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'Community needed to preserve archaeological sites'

By Saeb Rawashdeh - Jun 04,2017 - Last updated at Jun 05,2017

According to Jordanian scholar Zeidan Kafafi many archaeological sites were either completely or partially bulldozed (Photo courtesy of Zeidan Kafafi)

AMMAN — Community archaeology, which seeks to empower and involve local communities in the protection and preservation of their shared past, is a relatively new approach within the wider discipline of archaeology, according to a Jordanian scholar.

For Professor Zeidan Kafafi it means to leave part of the control of the project to the local community.

Kafafi was speaking at the 8th International Conference on Science and Technology in Archaeology and Conservation held at Al Hussein Cultural Centre in Amman in May. 

“Archaeological sites were created by people, not only found and excavated by them,” he noted, stressing that these sites were constructed through time and transformed the history, heritage and human behaviour of nations.  

Heritage and conservation have become important issues in current discussions on cultural identity and the preservation of the past, the veteran archaeologist  underlined. 

Despite the fact that thousands of archaeological sites are recorded, some having been excavated in three Jordanian geographic zones (the Jordan Valley, the mountain ranges and the badia), several of these sites were either destroyed or protected by the local communities, Kafafi added. 

According to the professor, the archaeological work in Jordan must put the local communities at the heart of the protection and preservation process. 

“It has been argued that engaging communities in the long-term archaeological fieldwork and in restoring and conserving the archaeological sites on year-round programmes that focus on local employment, training and education, will help in protecting the cultural resources,” Kafafi stated.

He added: “The best example for this case can be seen at the 'Temple of the Winged Lions' project, which has been started in Petra since 2009 as a joint collaboration between the American Centre of Oriental Research, the Department of Antiquities [DoA] and the Petra Archaeological Park.”

Kafafi supervised and participated in excavations of several archaeological sites in Jordan.  Most of these sites are located in the Jordan Valley (Abu Hamid, Deir 'Alla, Tell Hammeh and Tell Damiya) and some others on the high ranges region (Jabel Abu Thawwab, Ain Ghazal, Eh-Sayyeh, Es-Sukhneh, and Wadi Shu'eib).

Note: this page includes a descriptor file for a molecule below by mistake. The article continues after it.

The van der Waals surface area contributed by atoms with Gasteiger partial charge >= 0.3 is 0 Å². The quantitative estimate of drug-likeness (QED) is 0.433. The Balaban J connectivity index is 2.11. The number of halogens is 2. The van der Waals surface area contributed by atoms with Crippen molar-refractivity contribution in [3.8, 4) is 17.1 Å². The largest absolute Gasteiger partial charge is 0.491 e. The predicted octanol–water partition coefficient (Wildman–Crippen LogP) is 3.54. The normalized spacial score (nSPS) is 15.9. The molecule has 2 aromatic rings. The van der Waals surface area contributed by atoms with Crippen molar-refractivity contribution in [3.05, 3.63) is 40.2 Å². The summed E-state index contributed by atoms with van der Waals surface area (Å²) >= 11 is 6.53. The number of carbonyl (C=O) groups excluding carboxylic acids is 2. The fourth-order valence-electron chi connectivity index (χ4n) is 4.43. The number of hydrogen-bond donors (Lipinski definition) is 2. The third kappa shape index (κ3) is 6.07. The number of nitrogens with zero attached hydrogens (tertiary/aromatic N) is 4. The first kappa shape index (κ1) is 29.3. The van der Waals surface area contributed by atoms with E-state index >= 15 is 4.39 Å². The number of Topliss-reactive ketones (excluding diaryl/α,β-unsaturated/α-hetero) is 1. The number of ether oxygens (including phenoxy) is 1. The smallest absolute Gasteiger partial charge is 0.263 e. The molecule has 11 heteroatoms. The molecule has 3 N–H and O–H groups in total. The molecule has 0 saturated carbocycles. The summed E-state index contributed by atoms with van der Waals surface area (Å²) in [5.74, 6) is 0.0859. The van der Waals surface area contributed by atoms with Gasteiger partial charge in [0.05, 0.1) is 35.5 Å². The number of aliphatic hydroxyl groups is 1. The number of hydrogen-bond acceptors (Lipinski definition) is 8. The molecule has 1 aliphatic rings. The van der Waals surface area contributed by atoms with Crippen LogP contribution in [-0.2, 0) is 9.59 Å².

Unfortunately, many of the above mentioned sites were either completely or partially bulldozed, he underlined. 

"For example, the site of Jabel Abu Thawwab was demolished in the operation of widening the main Amman-Irbid Highway, and the Eh-Sayyeh site was completely bulldozed by the landlord for cultivation purposes [as he claimed]," Kafafi explained.

Even the  Neolithic site Ain Ghazal was partially bulldozed in 2011 with the aim of building a school, Kafafi said. 

Sites threatened by bulldozing operations are not limited to those located in the Jordan Valley and the mountain area region, but also extend to sites located in the badia.  

"For instance, during a visit to the Meshash excavations in 2016 and 2017, I have noticed that the north and east walls of the Umayyad Meshash Palace had been bulldozed by treasure hunters. It appeared that the landlords of those sites were the ones behind this awful deed," the scholar said.

When it comes to archaeological sites located amid urban settlements, or even more isolated sites, local communities often hold two differing attitudes, according to the scholar. 

We can see local communities react positively and actively engage in the protection of archaeological sites, Kafafi explained, while adding that the second attitude can see local communities expressing, at best, ambivalence, and at worst, destroying the sites, either in the hunt for presumed treasures, to cultivate the land or to construct buildings.

The property status of those sites, whether common or private, plays a decisive role in protecting and preserving them, he noted. 

Kafafi questioned the financial capability of the government to support the preservation of the cultural heritage: "I believe, in this case, that local communities and international institutions, which are either involved or interested in conserving and presenting the cultural heritage, should step in, interfere and become a part of the decision making process regarding the cultural heritage." 

This interference should be reflected by helping the DoA financially and providing the experience needed, the expert suggested. 


"I assume that all actors, public and non-governmental organisations are responsible and must be part of the process and responsible for the sustainability of this cultural heritage for future generations," Kafafi concluded. 

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